From 1962 through 1988, Abovian moved from city to city within the Soviet Union looking for work. He was contacted by the Soviet Army every five years to see whether he had changed his mind about communism, but because he refused to accede to communist political beliefs, Abovian's official mental illness stamp on his papers was renewed for another five years. Once, the KGB threw Abovian into a hole in the ground that was filled with water and snakes to convince him to work for the KGB. He still refused. As a result, the KGB continued to periodically harass and abuse Abovian for the next 26 years.


While on a visit to Armenia, Abovian met his wife Iskoui and married her. They settled in the Soviet Union.

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In 1988 conflicts in Armenia heightened and the Russian Army began sending its troops there to keep the peace. As a result of hostility against Armenians in Russia, the Abovians returned to Armenia to live. From 1988 to 1990, Armenia had no official government. The Soviet Constitution was the only law in the country, and the KGB was still in control of national security. Abovian alleges that, even after the fall of the Soviet Union and the democratic elections in 1990, the KGB -- nowcalled the NSC -- was still running the country.


The KGB/NSC in Armenia took Abovian in for questioning on numerous occasions. He was ridiculed and threatened for not becoming a member of the KGB like his father. They demanded that he work for them, specifically as a Turkish translator, and told him that if he did not he would "suffer the consequences for the rest of [his] life." In 1991, Abovian was interrogated by the KGB about his membership in an informal social group promoting "real independence" for Armenia. Abovian told them that he would never work for the KGB/ NSC or spread their "pro-Russia" ideology.


Not long after this interrogation, Abovian and his family began receiving threatening telephone calls. In June 1993, Abovian decided to send his wife, who was pregnant at the time, to America to visit her parents to avoid any problems with the KGB/NSC.


Shortly after his wife left for the United States, Abovian's then-seventeen-year-old daughter, Lousine, was hit by a car while sitting on a bench outside their apartment building in Armenia. Lousine spent twenty days in the hospital due to her injuries. She recognized the driver of the car as a man who she had seen speaking with her father on a number of occasions. Abovian believed that the driver was associated with Ter-Petrosyan, the President of Armenia at the time and the leader of the KGB/NSC. Abovian testified that he was told that his daughter was harmed because of his stubbornness and that he should not report the incident to the police. When Abovian did report the accident, the police tried to force Lousine to identify the wrong person.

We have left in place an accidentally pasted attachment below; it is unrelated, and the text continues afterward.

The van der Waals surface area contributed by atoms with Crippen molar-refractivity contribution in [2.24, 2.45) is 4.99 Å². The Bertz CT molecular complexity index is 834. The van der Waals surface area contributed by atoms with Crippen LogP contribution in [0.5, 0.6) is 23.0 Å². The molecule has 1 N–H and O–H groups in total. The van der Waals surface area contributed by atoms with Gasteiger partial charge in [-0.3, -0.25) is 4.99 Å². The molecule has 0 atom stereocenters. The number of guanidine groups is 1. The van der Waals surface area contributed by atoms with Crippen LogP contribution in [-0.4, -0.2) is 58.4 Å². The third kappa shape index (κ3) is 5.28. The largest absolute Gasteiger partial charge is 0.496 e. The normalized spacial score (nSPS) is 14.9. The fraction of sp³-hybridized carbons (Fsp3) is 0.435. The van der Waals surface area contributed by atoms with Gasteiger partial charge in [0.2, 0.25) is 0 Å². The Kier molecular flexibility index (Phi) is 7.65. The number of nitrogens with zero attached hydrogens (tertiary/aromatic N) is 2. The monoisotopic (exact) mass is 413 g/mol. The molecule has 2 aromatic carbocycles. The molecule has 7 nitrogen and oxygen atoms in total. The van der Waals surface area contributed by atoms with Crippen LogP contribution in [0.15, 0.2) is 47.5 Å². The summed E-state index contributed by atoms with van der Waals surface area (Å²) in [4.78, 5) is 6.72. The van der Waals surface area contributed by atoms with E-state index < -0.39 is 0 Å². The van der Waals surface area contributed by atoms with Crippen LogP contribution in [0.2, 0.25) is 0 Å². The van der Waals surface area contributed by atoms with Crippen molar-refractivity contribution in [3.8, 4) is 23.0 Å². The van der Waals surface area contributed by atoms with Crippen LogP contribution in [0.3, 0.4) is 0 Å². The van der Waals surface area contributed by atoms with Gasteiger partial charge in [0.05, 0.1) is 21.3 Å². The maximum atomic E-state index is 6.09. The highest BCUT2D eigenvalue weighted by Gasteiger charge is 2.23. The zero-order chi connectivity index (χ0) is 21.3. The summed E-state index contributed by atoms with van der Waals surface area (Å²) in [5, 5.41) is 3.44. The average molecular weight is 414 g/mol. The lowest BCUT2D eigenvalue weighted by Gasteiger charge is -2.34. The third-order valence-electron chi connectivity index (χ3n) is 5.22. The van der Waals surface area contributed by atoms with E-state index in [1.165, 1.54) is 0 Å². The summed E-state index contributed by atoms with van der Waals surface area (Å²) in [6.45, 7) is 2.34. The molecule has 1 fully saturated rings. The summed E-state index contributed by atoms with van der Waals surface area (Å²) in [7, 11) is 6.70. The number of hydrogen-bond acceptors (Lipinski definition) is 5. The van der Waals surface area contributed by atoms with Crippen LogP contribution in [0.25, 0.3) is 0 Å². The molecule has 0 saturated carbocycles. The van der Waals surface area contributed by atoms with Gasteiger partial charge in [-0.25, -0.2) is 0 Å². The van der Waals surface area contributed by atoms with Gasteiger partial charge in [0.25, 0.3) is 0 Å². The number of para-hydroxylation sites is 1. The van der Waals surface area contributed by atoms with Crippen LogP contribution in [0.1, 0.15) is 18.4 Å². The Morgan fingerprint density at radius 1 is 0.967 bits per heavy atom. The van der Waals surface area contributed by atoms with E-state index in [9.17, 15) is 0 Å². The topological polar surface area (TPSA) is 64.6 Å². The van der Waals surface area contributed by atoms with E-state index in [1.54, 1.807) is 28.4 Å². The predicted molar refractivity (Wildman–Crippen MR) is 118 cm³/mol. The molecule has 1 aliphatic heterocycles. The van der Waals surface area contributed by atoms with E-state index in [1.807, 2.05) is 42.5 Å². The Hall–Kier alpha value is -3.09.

On August 21, 1993 the Abovians had a baby boy, born a United States citizen. Days after their son's birth, someone kidnaped Abovian's daughter on her way home from school. Abovian was told that the men who had interrogated him previously were the ones who had kidnaped his daughter Lousine. Abovian met with Ter-Petrosyan and was told that he was "playing with our honor" by refusing to work for them as his father had. The facts suggest that Ter-Petrosyan and the Armenian Communists would not tolerate the political fallout from Abovian's refusal to work for them. They, in essence, gave him an ultimatum: work for us or leave Armenia. Because he still refused, Abovian was told that he would have to leave Armenia immediately. He claims that they knew that his wife was in America and was told to get visas for himself and his daughter. Lousine was held for 18 days until Abovian obtained the necessary paperwork to leave the country.


The American Embassy would not grant Lousine an interview, so on February 11, 1994 she traveled to Mexico and then entered the United States on February 14, 1994. Abovian flew directly from Armenia to Los Angeles on February 17, 1994, on a tourist visa. Before leaving he was thoroughly checked to make sure that he was not taking any documents out of the country. He had given his military papers to his mother who came to America earlier and is now a permanent legal resident of the United States. Abovian was also forced to sign over his apartment and sign papers stating that if he returns to Armenia he will be taken to court. Abovian claims that communism is still a real threat in Armenia. He fears that if he is forced to return he will be killed because of his refusal to accept the communist ideology and work for the KGB/ NSC.